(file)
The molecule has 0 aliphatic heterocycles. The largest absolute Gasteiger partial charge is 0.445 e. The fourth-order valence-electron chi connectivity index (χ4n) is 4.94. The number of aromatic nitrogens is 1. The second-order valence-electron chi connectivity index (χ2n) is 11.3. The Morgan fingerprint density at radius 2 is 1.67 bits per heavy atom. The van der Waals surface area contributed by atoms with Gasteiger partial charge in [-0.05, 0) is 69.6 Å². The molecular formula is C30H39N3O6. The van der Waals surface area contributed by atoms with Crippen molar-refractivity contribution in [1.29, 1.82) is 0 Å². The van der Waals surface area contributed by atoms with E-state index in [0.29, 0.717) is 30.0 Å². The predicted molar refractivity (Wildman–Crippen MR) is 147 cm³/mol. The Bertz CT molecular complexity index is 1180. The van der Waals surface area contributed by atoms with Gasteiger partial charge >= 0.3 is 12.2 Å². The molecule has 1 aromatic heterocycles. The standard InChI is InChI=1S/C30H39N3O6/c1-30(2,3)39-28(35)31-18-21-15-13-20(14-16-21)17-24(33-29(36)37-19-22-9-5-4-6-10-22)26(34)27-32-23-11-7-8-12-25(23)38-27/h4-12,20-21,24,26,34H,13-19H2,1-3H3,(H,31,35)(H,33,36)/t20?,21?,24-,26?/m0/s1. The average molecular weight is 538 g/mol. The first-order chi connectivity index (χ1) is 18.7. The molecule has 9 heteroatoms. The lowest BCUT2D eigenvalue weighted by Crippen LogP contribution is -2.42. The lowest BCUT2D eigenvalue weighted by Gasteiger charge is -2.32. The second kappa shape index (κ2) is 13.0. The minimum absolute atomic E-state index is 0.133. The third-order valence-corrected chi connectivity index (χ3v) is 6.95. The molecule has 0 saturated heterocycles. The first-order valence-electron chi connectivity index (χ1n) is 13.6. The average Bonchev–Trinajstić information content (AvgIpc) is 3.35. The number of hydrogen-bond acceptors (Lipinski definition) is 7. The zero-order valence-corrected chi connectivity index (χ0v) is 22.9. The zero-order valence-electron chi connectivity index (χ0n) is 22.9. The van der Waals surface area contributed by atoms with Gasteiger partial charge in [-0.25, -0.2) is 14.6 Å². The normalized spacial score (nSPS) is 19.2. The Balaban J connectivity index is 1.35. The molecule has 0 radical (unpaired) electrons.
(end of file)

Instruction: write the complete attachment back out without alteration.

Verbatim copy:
The molecule has 0 aliphatic heterocycles. The largest absolute Gasteiger partial charge is 0.445 e. The fourth-order valence-electron chi connectivity index (χ4n) is 4.94. The number of aromatic nitrogens is 1. The second-order valence-electron chi connectivity index (χ2n) is 11.3. The Morgan fingerprint density at radius 2 is 1.67 bits per heavy atom. The van der Waals surface area contributed by atoms with Gasteiger partial charge in [-0.05, 0) is 69.6 Å². The molecular formula is C30H39N3O6. The van der Waals surface area contributed by atoms with Crippen molar-refractivity contribution in [1.29, 1.82) is 0 Å². The van der Waals surface area contributed by atoms with E-state index in [0.29, 0.717) is 30.0 Å². The predicted molar refractivity (Wildman–Crippen MR) is 147 cm³/mol. The Bertz CT molecular complexity index is 1180. The van der Waals surface area contributed by atoms with Gasteiger partial charge >= 0.3 is 12.2 Å². The molecule has 1 aromatic heterocycles. The standard InChI is InChI=1S/C30H39N3O6/c1-30(2,3)39-28(35)31-18-21-15-13-20(14-16-21)17-24(33-29(36)37-19-22-9-5-4-6-10-22)26(34)27-32-23-11-7-8-12-25(23)38-27/h4-12,20-21,24,26,34H,13-19H2,1-3H3,(H,31,35)(H,33,36)/t20?,21?,24-,26?/m0/s1. The average molecular weight is 538 g/mol. The first-order chi connectivity index (χ1) is 18.7. The molecule has 9 heteroatoms. The lowest BCUT2D eigenvalue weighted by Crippen LogP contribution is -2.42. The lowest BCUT2D eigenvalue weighted by Gasteiger charge is -2.32. The second kappa shape index (κ2) is 13.0. The minimum absolute atomic E-state index is 0.133. The third-order valence-corrected chi connectivity index (χ3v) is 6.95. The molecule has 0 saturated heterocycles. The first-order valence-electron chi connectivity index (χ1n) is 13.6. The average Bonchev–Trinajstić information content (AvgIpc) is 3.35. The number of hydrogen-bond acceptors (Lipinski definition) is 7. The zero-order valence-corrected chi connectivity index (χ0v) is 22.9. The zero-order valence-electron chi connectivity index (χ0n) is 22.9. The van der Waals surface area contributed by atoms with Gasteiger partial charge in [-0.25, -0.2) is 14.6 Å². The normalized spacial score (nSPS) is 19.2. The Balaban J connectivity index is 1.35. The molecule has 0 radical (unpaired) electrons.